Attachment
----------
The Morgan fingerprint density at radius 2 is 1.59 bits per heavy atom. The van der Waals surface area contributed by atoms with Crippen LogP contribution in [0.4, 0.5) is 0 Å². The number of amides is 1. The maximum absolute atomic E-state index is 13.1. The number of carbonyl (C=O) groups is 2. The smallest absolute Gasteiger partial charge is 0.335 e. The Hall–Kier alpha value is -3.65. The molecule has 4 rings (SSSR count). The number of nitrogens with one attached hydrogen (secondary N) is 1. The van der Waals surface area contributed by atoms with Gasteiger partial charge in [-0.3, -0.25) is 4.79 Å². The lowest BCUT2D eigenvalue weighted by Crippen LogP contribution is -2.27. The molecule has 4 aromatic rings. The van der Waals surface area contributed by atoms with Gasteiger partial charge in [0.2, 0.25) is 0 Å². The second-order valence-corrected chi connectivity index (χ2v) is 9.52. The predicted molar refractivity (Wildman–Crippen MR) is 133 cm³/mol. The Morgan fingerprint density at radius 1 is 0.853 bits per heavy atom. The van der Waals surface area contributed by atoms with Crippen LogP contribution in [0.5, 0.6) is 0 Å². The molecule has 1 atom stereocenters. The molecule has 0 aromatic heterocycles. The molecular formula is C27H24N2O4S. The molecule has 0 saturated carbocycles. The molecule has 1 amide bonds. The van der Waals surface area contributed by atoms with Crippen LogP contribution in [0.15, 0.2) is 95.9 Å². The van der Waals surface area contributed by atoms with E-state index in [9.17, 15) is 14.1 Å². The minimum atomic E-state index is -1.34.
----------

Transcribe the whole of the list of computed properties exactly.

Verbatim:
The Morgan fingerprint density at radius 2 is 1.59 bits per heavy atom. The van der Waals surface area contributed by atoms with Crippen LogP contribution in [0.4, 0.5) is 0 Å². The number of amides is 1. The maximum absolute atomic E-state index is 13.1. The number of carbonyl (C=O) groups is 2. The smallest absolute Gasteiger partial charge is 0.335 e. The Hall–Kier alpha value is -3.65. The molecule has 4 rings (SSSR count). The number of nitrogens with one attached hydrogen (secondary N) is 1. The van der Waals surface area contributed by atoms with Gasteiger partial charge in [-0.3, -0.25) is 4.79 Å². The lowest BCUT2D eigenvalue weighted by Crippen LogP contribution is -2.27. The molecule has 4 aromatic rings. The van der Waals surface area contributed by atoms with Gasteiger partial charge in [0.2, 0.25) is 0 Å². The second-order valence-corrected chi connectivity index (χ2v) is 9.52. The predicted molar refractivity (Wildman–Crippen MR) is 133 cm³/mol. The Morgan fingerprint density at radius 1 is 0.853 bits per heavy atom. The van der Waals surface area contributed by atoms with Crippen LogP contribution in [0.5, 0.6) is 0 Å². The molecule has 1 atom stereocenters. The molecule has 0 aromatic heterocycles. The molecular formula is C27H24N2O4S. The molecule has 0 saturated carbocycles. The molecule has 1 amide bonds. The van der Waals surface area contributed by atoms with Crippen LogP contribution in [0.15, 0.2) is 95.9 Å². The van der Waals surface area contributed by atoms with E-state index in [9.17, 15) is 14.1 Å². The minimum atomic E-state index is -1.34.